Willow Smith praises brother Jaden for challenging gender stereotypes with Louis Vuitton campaign

'Males and females are put into boxes of expectation when we are born'

Willow Smith has supported her brother Jaden Smith for breaking down conventional gender norms, in typical Willow Smith fashion.

The Louis Vuitton Spring 2016 womenswear campaign was unveiled this week and, in a surprise to many, revealed Jaden, 17, as its new face.

In a campaign shot by the esteemed fashion photographer Bruce Weber, Jaden wears a pleated skirt, fringed vest and leather jacket while posing alongside three female models.

The response to the latest shoot has been roundly positive, with many praising Jaden for breaking gender stereotypes and highlighting that a skirt, as a piece of clothing, is actually not assigned to just one gender.

Willow, 15, echoed this support on Instagram by sharing the image and, in typical Smith-sibling fashion, posting a rather philosophical caption alongside it. 

“Males and females are put into boxes of expectation when we are born. As we grow we start to raise the damages that those expectations cause to our spiritual and emotional understanding of ourselves and life,” she wrote.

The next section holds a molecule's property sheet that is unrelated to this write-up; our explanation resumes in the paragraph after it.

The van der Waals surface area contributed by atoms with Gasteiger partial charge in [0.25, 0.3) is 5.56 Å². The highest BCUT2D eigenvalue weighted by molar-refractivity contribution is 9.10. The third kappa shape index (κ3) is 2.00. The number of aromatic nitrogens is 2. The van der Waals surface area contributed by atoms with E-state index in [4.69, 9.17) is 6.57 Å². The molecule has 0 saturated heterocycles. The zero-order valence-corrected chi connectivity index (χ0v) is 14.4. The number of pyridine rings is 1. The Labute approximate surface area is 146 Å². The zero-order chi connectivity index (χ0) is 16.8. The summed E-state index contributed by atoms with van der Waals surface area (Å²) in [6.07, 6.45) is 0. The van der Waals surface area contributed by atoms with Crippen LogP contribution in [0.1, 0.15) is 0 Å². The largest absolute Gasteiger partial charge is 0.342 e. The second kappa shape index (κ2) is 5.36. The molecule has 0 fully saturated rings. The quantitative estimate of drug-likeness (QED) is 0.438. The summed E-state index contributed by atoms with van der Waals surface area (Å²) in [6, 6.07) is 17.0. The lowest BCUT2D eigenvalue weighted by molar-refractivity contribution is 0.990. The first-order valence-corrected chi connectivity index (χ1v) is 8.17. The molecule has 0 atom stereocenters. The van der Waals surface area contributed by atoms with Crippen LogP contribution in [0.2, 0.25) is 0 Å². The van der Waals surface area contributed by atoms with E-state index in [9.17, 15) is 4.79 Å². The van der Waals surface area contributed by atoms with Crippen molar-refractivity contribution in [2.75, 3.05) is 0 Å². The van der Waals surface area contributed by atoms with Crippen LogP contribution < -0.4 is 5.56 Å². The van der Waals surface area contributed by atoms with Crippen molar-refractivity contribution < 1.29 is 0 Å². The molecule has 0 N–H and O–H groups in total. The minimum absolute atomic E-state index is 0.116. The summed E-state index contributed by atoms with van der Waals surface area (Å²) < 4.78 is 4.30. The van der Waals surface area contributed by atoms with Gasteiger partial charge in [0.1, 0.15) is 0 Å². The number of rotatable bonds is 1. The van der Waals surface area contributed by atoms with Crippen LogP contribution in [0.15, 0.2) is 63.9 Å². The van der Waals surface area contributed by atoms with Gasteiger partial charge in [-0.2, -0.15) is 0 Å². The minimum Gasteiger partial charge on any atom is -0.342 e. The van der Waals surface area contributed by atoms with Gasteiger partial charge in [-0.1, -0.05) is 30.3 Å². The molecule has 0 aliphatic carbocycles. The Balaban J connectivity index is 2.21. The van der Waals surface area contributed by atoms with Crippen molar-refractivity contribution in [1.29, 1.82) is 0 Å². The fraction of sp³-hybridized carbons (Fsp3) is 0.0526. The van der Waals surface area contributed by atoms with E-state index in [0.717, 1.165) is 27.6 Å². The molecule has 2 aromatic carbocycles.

“The more we start to realise that we are all the same and infinitely different at the same time, the more we begin to shed those expectations and live free to continue to uplift the essence of Earth.”

Both Willow and her brother, the daughter and son of Will Smith and Jada Pinkett-Smith, are known for giving meandering, philosophical and at times bizarre answers in interviews. Past highlights include Jaden claiming he speaks ‘Jaden’ not English and Willow disputing the existence of time.

Jaden has long promoted the gender fluid movement and has been spotted many times wearing skirts and dresses, including at his high school prom.

He joins a host of other high-profile figures breaking down gender norms such as Miley Cyrus and Ruby Rose, who both voiced identify as gender fluid. 

Rose discussed and praised Jaden's latest campaign in an interview with Associated Press, saying: "I mean he’s so amazing but the reason that’s so special is because that’s how he dresses. It’s not like they just went 'OK we’re going to grab a guy that’s popular, that people like, and we’re going to put him in a dress.’ It’s not done in a tasteless way. It’s just this is who he is."

Of course, famous men wearing stereotypical ‘women’s clothes’ is nothing new. David Bowie and Prince were flying the flag for gender fluidity decades ago. 

Comments